What Should I Consider When Buying a Box Spring?

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  • Written By: Dana Hinders
  • Edited By: O. Wallace
  • Last Modified Date: 06 October 2019
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If you’ve noticed that you’re not sleeping as soundly as you once were, it may be time to replace your box spring and mattress. While many people mistakenly believe a comfortable mattress is the key to a restful slumber, the box spring is actually designed to work with the mattress to give you a comfortable night's sleep. If it’s time to replace your mattress, you need to consider buying a box spring as well. Generally, the expected life of a mattress and box spring is eight to 10 years. When buying one, you'll need to figure out which one is most comfortable for you, the size of the set, and how much you can afford to spend.

A box spring serves several useful purposes. First, it helps to elevate your bed to a height that is more comfortable. Second, it helps to reduce wear and tear on your mattress by absorbing up to half of your body weight while you sleep. It also provides a firm and even surface for the mattress.


When buying a box spring and mattress, you’ll want to spend plenty of time comparing the comfort level of different bed sets. While visiting your local furniture store, don’t be afraid to lie down and roll around on the merchandise. You may feel silly pretending to sleep in a crowded store, but this is truly the only way to ensure you are getting a product that fit your needs. If you share your bed with a partner, bring him or her along as well.

If you live in a house with small rooms, stairs, or narrow doorways, remember to take these measurements with you when making your purchase. It can be very difficult to maneuver a bed around tight corners, so you’ll want the salesperson to help you check out split box springs and other options that can make this task easier. You don’t want to discover too late that your brand-new bed won’t fit into your bedroom.

Many shoppers often wonder if there is a difference between a foundation and a box spring. While box springs have coils that work with your mattress to provide extra resiliency, a foundation is a hard platform that simply rests beneath your mattress. Both can be thought of as giant shock absorbers, however.

As you’re buying a box spring and mattress, remember to think of your purchase as an investment. It’s fine to take your time comparison shopping, but try not to focus on simply finding the lowest-priced merchandise. It may seem like a new bed set is very expensive, but you probably spend one-third of your life sleeping. Buying a bed that suits your needs is an investment in your overall health and well-being.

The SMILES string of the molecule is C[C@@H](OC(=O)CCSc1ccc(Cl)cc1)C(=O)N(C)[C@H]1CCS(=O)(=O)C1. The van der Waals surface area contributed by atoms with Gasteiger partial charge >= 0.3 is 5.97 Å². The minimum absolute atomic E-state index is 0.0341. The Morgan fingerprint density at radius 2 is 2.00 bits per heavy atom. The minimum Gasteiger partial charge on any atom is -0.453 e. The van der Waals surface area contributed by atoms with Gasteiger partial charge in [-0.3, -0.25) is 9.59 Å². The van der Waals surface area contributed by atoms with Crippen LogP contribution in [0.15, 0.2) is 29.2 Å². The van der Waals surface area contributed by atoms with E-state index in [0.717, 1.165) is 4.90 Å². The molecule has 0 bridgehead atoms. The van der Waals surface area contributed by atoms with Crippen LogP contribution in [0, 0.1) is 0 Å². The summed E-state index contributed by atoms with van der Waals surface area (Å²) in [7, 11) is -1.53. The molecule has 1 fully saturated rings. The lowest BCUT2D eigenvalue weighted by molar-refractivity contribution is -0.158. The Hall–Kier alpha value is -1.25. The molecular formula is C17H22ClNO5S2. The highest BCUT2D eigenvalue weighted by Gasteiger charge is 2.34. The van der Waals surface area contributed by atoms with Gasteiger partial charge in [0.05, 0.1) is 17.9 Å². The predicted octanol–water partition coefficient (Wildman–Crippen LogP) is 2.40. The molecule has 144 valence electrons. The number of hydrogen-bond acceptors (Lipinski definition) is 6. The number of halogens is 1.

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Post 3

Buying a bed can be very frustrating. Do you want to know what's the difference between a $600 set and a $2000 set? It's the support. Beds have weight limits. They don't mark them with weight and the sales person never wants to talk about it. If you don't do it in the right way they lose the sale. So when you are looking, take in your own size and how long you want to own this bed.

The box spring is important for your bed. It acts as a shock absorber so the mattress doesn't have to. Every time you buy a mattress, buy the set. The box spring is a fraction of the cost.

The most important piece

of your new mattress will be your bed frame. It's not an add on sale; it's the problem solver. Bed frames more than 10 years old are probably no good. Mattresses are way heavier than they used to be. The first part of a bed that breaks is the frame, then the box spring and lastly the mattress. Get the best frame, which typically costs $120.

Lastly, also when buying a new mattress, go to a mattress store, not Macy's, Sears, or any place like that, but a mattress store. You can buy beds at about 30-45 percent off, except Tempurpedic or icomfort. Once you find the bed you like, tell the sales person I want this bed and yes I'll pay delivery, but I'm paying how ever much. They will say let me see what I can do and will try to will and deal. Just stay nice and polite. Go when they are first open or are about to close. They want the first and last sale.

Post 2

How can you tell if it is your box spring going or the mattress? Or in the worst-case scenario, both?

While knowing the average lifespan of a box spring is helpful, actually trying to figure out if it needs to be replaced seems hard to tell.

Also, in regards to box spring warranties, do you have to buy one from the store itself, or is it usually a manufacturer thing?

If you need to purchase one, do you think it would be a good investment, or that it would never be used?

I have never noticed if my box spring has a warranty or not and would definitely consider getting one with my newest purchase.

Post 1

There are great sales on box springs year round and it is a good idea to shop around. While the cheapest price won't always get you the best box spring, a deep discount can certainly help your pocketbook.

Also, if you head into a store and everything is in mattress and box spring pairs, don't worry. They always sell them separately as well. If you already know the brand of your mattress and want something to match it, you can just ask for that piece.

Also, if your box spring is feeling uncomfortable, check to see if there is a warranty attached. You may be able to recoup some, or all of the costs when getting a new one.

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